Financial support and sponsorship

Nil.

Conflicts of interest

There are no conflicts of interest.

 
   References Top

1.
Khashab M. Nuclear medicine hepatobiliary imaging. Gastrointest Endosc 2011;74:375-6.  Back to cited text no. 1
    
2.
Chamarthy M, Freeman LM. Hepatobiliary scan findings in chronic cholecystitis. Clin Nucl Med 2010;35:244-51.  Back to cited text no. 2
    
3.
Ziessman HA, Tulchinsky M, Lavely WC, Gaughan JP, Allen TW, Maru A, et al. Sincalide-stimulated cholescintigraphy: A multicenter investigation to determine optimal infusion methodology and gallbladder ejection fraction normal values. J Nucl Med 2010;51:277-81.  Back to cited text no. 3
    
4.
DiBaise JK, Richmond BK, Ziessman HA, Everson GT, Fanelli RD, Maurer AH, et al. Cholecystokinin-cholescintigraphy in adults: Consensus recommendations of an interdisciplinary panel. Clini Gastroenterol Hepatol2011;9:376-84.  Back to cited text no. 4
    
5.
Saurabh S, Green B. Is hyperkinetic gallbladder an indication for cholecystectomy? Surg Endosc 2019;33:1613-7.  Back to cited text no. 5
    
6.
Lindholm EB, Alberty JB, Hansbourgh F, Upp JR, Lopoo J. Hyperkinetic gallbladder: An indication for cholecystectomy? Am Surg 2013;79:882-4.  Back to cited text no. 6
    
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Jones PM, Rosenman MB, Pfefferkorn MD, Rescorla FJ, Bennett WE Jr. Gallbladder ejection fraction is unrelated to gallbladder pathology in children and adolescents. J Pediatr Gastroenterol Nutr 2016;63:71-5.  Back to cited text no. 7
    
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Kumar V, Abbas AK, Aster JC. Gallbladder. In: Robbins Basic Pathology. 10th ed. Philadelphia: Elsevier; 2018. p. 672-5.  Back to cited text no. 8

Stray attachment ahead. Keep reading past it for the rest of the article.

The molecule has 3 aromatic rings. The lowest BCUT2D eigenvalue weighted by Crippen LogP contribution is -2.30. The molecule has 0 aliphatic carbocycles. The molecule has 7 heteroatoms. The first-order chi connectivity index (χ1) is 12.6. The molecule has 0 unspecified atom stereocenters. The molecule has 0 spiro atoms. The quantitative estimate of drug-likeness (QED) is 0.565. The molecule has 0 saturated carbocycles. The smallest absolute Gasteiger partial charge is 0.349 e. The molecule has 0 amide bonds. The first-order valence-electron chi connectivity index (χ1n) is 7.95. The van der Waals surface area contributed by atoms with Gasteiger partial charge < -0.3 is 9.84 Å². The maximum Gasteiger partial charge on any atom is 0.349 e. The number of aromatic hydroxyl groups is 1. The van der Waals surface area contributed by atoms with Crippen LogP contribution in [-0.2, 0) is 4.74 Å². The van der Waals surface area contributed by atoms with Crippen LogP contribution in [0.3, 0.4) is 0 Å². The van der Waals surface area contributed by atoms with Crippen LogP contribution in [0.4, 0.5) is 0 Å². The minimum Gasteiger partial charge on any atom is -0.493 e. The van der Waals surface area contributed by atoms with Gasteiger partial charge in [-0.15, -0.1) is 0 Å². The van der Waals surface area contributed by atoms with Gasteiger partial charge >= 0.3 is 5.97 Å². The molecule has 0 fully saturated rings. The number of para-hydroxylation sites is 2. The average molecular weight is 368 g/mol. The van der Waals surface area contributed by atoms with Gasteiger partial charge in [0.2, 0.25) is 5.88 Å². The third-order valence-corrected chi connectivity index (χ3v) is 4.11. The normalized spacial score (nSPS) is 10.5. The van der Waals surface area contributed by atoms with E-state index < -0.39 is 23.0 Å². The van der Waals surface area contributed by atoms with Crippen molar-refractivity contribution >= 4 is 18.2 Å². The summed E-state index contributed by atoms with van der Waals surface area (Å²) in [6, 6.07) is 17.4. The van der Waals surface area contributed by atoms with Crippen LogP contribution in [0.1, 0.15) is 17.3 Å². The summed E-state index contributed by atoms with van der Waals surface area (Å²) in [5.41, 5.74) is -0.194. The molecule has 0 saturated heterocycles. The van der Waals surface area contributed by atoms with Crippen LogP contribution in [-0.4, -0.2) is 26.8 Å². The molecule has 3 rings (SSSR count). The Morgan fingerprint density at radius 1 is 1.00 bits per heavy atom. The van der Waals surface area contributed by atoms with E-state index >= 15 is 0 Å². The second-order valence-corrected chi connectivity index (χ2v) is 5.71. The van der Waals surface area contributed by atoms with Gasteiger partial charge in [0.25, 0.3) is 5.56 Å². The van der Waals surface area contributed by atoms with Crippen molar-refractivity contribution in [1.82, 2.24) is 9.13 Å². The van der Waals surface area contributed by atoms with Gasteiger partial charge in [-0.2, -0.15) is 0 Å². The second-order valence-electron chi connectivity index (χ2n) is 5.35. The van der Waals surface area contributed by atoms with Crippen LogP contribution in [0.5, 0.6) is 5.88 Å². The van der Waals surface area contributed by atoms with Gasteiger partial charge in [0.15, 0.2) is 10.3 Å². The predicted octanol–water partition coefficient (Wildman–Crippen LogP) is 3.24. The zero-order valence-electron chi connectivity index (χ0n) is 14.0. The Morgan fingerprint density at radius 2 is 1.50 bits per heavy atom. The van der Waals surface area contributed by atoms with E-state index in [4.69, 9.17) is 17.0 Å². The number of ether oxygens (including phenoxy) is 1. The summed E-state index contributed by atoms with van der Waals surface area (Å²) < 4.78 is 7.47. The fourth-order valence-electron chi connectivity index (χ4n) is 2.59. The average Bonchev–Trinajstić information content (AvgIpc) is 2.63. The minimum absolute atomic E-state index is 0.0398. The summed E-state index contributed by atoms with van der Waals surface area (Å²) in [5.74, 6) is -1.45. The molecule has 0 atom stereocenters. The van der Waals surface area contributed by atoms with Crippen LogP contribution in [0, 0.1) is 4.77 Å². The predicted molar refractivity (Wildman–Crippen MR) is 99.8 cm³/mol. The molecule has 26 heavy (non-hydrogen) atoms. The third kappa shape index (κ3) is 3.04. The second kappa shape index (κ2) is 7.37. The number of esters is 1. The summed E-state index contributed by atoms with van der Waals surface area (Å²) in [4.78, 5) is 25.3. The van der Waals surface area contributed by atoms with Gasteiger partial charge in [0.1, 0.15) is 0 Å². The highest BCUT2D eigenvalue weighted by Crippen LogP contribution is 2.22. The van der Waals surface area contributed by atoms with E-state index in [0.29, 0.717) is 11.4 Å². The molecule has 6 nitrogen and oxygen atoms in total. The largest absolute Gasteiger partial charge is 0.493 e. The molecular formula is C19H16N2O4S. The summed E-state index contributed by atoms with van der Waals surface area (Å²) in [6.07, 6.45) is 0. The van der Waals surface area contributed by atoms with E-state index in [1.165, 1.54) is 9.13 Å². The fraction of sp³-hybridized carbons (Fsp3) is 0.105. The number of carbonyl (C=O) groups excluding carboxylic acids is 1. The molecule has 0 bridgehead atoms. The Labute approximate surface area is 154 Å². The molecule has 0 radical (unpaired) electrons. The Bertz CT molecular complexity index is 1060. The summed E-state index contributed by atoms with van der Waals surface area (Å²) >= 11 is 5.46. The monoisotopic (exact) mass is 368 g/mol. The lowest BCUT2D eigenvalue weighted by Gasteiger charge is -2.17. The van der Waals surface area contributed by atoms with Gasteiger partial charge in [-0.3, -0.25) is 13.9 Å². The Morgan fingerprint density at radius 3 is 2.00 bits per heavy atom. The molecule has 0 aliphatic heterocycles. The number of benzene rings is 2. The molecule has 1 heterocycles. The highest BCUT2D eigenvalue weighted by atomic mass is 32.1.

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Huckaby L, Timmapuri S, Prasad R. Biliary hyperkinesia: A potentially surgically correctable disorder in adolescents. J Ped Surg Case Reports 2013;314-6.  Back to cited text no. 9
    
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Constantinou C, Sucandy I, Ramenofsky M. Laparoscopic cholecystectomy for biliary dyskinesia in children: Report of 100 cases from a single institution. Am Surg 2008;74:587-92.  Back to cited text no. 10
    
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DuCoin C, Faber R, Ilagan M, Ruderman W, Wier D. Normokinetic biliary dyskinesia: A novel diagnosis. Surg Endosc 2012;26:3088-93.  Back to cited text no. 11
    
12.
DeCamp JR, Tabatowski K, Schauwecker DS, Siddiqui A, Mullinix FM. Comparison of gallbladder ejection fraction with histopathologic changes in acalculous biliary disease. Clin Nucl Med 1992;17:784-6.  Back to cited text no. 12
    
13.
Brownie E, Cusick RA, Perry DA, Allbery S, Azarow KS. Pathologic changes in biliary dyskinesia. J Pediatr Surg 2011;46:879-82.  Back to cited text no. 13
    
14.
Dave RV, Pathak S, Cockbain AJ, Lodge JP, Smith AM, Chowdhury FU, et al. Management of gallbladder dyskinesia: Patient outcomes following positive 99mtechnetium (Tc)-labelled hepatic iminodiacetic acid (HIDA) scintigraphy with cholecystokinin (CCK) provocation and laparoscopic cholecystectomy. Clin Radiol 2015;70:400-7.  Back to cited text no. 14
    
15.
Eckenrode AH, Ewing JA, Kotrady J, Hale AL, Smith DE. HIDA scan with ejection fraction is over utilized in the management of biliary dyskinesia. Am Surg 2015;81:669-73.  Back to cited text no. 15